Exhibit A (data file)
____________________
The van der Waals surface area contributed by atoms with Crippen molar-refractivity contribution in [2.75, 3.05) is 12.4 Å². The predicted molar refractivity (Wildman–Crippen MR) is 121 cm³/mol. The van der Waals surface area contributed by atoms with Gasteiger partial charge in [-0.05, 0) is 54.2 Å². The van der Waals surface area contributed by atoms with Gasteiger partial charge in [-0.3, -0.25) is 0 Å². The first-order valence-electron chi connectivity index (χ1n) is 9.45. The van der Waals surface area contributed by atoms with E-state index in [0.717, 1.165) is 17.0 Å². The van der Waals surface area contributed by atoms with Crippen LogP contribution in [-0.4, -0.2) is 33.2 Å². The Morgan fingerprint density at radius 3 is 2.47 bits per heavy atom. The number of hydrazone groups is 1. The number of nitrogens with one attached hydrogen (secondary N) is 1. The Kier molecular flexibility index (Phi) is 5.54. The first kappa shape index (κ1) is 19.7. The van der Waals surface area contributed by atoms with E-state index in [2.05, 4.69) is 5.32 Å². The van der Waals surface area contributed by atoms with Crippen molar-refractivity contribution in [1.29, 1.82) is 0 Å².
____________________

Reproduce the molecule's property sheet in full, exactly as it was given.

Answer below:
The van der Waals surface area contributed by atoms with Crippen molar-refractivity contribution in [2.75, 3.05) is 12.4 Å². The predicted molar refractivity (Wildman–Crippen MR) is 121 cm³/mol. The van der Waals surface area contributed by atoms with Gasteiger partial charge in [-0.05, 0) is 54.2 Å². The van der Waals surface area contributed by atoms with Gasteiger partial charge in [-0.3, -0.25) is 0 Å². The first-order valence-electron chi connectivity index (χ1n) is 9.45. The van der Waals surface area contributed by atoms with E-state index in [0.717, 1.165) is 17.0 Å². The van der Waals surface area contributed by atoms with Crippen LogP contribution in [-0.4, -0.2) is 33.2 Å². The Morgan fingerprint density at radius 3 is 2.47 bits per heavy atom. The number of hydrazone groups is 1. The number of nitrogens with one attached hydrogen (secondary N) is 1. The Kier molecular flexibility index (Phi) is 5.54. The first kappa shape index (κ1) is 19.7. The van der Waals surface area contributed by atoms with E-state index in [2.05, 4.69) is 5.32 Å². The van der Waals surface area contributed by atoms with Crippen molar-refractivity contribution in [1.29, 1.82) is 0 Å².